That is a theme I frequently use in my grazing management presentations around the country. I often say I have learned more about grazing management by working the last dozen years in the extremes of irrigated and desert environments of Idaho than I did in 23 years of the high natural rainfall environment of Missouri.
We had a situation develop this summer on the pivots here at Circle Pi-Patterson that really brought the lesson home. The three pairs of pre- and post-grazing pasture pictures are from the same paddock, just at different distances from the pivot center.
To set the stage. We were having poor water flow on the upper pivot (150 acre) for some unidentified reason. Remember these are gravity flow water pressure, no pumping. Historically the lower pivot (300 acres) has run at about 80 psi & puts out tremendous amount of water. We shut the lower pivot valve to half-open. Water pressure should have been adequate. The output ‘looked’ good.
After a month of hot weather from mid-July to Mid-August, it was time to move the cattle onto the higher side of the lower pivot and I got a shock when we were grazing there. I had missed doing one of my biweekly pasture inventories and hadn’t been out to that part of the pasture for a month.
The pictures and graph tell the rest of the story.
This is between towers 9-10. Grass is only 6-7″ tall and dried out.
Post-grazing residual is under 2″ & no green leaf at all. Remember, this is the same paddock with the same herd of cattle for the same length of time. All we are looking at is inadequate water flow as we get farther away from the pivot center.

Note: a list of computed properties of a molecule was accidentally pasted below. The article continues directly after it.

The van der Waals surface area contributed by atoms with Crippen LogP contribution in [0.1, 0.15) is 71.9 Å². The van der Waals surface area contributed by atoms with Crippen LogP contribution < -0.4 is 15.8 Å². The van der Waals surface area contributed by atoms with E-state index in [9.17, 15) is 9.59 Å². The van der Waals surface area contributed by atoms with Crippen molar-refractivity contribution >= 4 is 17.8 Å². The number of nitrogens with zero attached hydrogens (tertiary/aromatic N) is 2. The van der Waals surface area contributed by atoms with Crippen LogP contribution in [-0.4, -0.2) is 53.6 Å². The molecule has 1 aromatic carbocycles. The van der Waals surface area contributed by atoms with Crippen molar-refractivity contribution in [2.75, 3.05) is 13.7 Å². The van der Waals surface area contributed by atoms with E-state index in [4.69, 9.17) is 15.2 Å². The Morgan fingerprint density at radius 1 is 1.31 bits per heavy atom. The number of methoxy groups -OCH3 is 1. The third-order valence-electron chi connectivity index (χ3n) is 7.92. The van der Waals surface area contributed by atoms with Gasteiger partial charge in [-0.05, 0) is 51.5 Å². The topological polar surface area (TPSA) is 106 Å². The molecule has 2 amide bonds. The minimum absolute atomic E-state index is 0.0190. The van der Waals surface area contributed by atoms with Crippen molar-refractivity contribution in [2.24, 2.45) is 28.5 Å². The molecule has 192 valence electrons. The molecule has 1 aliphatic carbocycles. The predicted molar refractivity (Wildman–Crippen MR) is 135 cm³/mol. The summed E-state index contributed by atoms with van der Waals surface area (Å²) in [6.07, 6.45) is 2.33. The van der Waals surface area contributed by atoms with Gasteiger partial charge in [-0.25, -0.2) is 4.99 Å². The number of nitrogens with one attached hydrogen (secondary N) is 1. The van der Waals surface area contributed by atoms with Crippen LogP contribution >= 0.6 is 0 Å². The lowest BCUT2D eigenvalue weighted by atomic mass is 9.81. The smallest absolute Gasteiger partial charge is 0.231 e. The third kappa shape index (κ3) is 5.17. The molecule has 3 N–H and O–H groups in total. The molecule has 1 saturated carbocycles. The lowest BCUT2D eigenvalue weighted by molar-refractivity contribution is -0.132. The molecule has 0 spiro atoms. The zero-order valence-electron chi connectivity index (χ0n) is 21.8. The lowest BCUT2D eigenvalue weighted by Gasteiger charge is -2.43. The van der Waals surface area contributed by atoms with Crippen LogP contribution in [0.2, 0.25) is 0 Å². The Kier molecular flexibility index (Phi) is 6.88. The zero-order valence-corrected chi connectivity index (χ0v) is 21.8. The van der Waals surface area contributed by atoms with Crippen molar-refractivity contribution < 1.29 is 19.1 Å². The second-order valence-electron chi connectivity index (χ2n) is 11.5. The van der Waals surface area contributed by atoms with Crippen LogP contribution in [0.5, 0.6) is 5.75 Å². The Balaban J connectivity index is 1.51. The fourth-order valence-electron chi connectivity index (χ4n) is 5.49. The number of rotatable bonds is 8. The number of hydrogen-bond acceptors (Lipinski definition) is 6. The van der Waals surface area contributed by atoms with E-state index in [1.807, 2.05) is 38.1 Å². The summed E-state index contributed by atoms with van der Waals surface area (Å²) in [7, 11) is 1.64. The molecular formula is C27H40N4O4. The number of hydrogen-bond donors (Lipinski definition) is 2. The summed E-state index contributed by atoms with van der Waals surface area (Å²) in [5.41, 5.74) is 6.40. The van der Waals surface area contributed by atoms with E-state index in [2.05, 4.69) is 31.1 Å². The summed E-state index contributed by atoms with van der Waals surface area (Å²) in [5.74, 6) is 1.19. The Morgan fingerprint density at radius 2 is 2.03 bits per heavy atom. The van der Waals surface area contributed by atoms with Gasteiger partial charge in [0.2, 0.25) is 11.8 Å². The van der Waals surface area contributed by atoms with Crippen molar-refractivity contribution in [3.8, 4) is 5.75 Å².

Jim: I assume you have gotten your nozzle package fixed for the proper pressure and flow rate for each pivot. You didn’t mention this. Do you use pressure regulators? If so, closing the valve down may have reduced pressures below the minimum for regulators to even work, and nozzles (even if new) will not work as designed. If you are not using pressure regulators, that is one option you could look into so you don’t have to close the valve down. Glad to provide a little pro bono advice if you are interested.
You pictures do show an amazing difference in pasture growth.
The system had pressure regulators on the drops. Because our water is unfiltered direct from the creek, we get a lot of scouring through the regulators & nozzles. Ir was time they needed to be changed. It is in the budget for next year & will happen in the Spring.
OK. Good deal. Check your pressures, even if you put new regulators and nozzles on. You must maintain 5 psi above pressure regulator PSI. I had one this year that was 40 psi at 900 gpm. When the flow decreased to 700 gpm the pressure went below the minimum for regulators. They ceased to work, and pressure dropped clear down to 14 psi.
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